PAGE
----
The Eclectic One

…Because labels are a poor substitute for thinking

More on gun-phobes’ lies

Posted by Bill Nance on August 19, 2008

I realized last night that my post on Judge Posner’s article was short on rebuttal, so I’ve decided to write a little more detail on why I disagree so vehemently with Posner’s central arguments. If you already understand why the right to keep and bear arms is not just about militia but can’t articulate it, this might be helpful to you. If you are one of the many people in this country who have been fed the “Guns are BAD” line for so long you didn’t know there was any rational counter-argument, I encourage you to at least give me a fair hearing.

To begin, let’s look at the Second Amendment.

“A well regulated Militia being necessary to the security of a free State, the right of the people to keep and bear Arms, shall not be infringed.”

The first portion of the amendment concerns the need for a militia, and the need for that militia to be properly regulated. The militia, it’s officers and its arming are covered in the original, unamended document, section 8, which,grants congress the right: “To provide for organizing, arming, and disciplining the Militia, and for governing such Part of them as may be employed in the Service of the United States, reserving to the States respectively, the Appointment of the Officers, and the Authority of training the Militia according to the discipline prescribed by Congress”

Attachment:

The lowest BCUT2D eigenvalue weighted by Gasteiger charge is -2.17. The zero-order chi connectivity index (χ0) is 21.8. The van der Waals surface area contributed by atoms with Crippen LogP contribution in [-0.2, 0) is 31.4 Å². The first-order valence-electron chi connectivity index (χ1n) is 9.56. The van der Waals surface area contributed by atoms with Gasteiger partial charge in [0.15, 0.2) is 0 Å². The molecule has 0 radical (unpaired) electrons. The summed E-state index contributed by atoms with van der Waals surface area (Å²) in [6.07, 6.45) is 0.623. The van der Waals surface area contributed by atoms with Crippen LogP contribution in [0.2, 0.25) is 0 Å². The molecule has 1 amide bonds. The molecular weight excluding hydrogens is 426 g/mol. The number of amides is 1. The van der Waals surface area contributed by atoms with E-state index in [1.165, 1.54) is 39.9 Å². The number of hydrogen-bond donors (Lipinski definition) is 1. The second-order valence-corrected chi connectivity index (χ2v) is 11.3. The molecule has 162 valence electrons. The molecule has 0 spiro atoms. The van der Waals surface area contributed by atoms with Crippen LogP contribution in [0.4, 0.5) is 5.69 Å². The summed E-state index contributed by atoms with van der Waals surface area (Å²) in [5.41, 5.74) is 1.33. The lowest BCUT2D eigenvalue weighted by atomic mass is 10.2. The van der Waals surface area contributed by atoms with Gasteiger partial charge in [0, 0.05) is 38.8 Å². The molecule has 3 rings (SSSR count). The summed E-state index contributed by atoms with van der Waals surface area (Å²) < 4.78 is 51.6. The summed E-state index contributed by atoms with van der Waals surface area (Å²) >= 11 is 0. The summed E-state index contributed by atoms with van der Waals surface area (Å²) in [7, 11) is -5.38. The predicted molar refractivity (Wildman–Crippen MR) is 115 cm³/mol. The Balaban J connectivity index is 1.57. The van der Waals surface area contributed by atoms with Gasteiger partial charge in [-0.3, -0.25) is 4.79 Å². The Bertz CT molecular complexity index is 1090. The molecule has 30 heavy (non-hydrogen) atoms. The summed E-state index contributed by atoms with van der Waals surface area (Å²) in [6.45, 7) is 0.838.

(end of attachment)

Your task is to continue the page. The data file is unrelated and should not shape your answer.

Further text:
In his article, Posner takes the position that this is the only purpose of the amendment.

“…The text of the amendment, whether viewed alone or in light of the concerns that actuated its adoption, creates no right to the private possession of guns for hunting or other sport, or for the defense of person or property.” (emphasis mine)

This argument flies in the face of historical facts about the time of the framing, the concerns of that time and the historical background behind the constitution.

Around the world at the time, but particularly in England, with whose laws the framers were quite familiar, forests and lands were almost completely owned and/or controlled by the nobility. It was a crime for the people to hunt, trap or even forage for wood in these preserves of privilege. The penalty for violation of these laws was often death. In the new nation which they were founding, the framers wanted nothing of the sort. In several of the state constitutions which predated the U.S. constitution, rights for individuals to keep arms, rights to hunt on any non-enclosed property and rights to the use of arms for self-defense were explicit. Delegations to the Constitutional Convention itself, including Samuel Adams, the New Hampshire delegation, the Pennsylvania delegation and others, proposed specifically the right of individual arms ownership to be included in the original document. Only the promise of a bill of rights to be passed by congress mollified these concerns, and even there was plenty of dissent.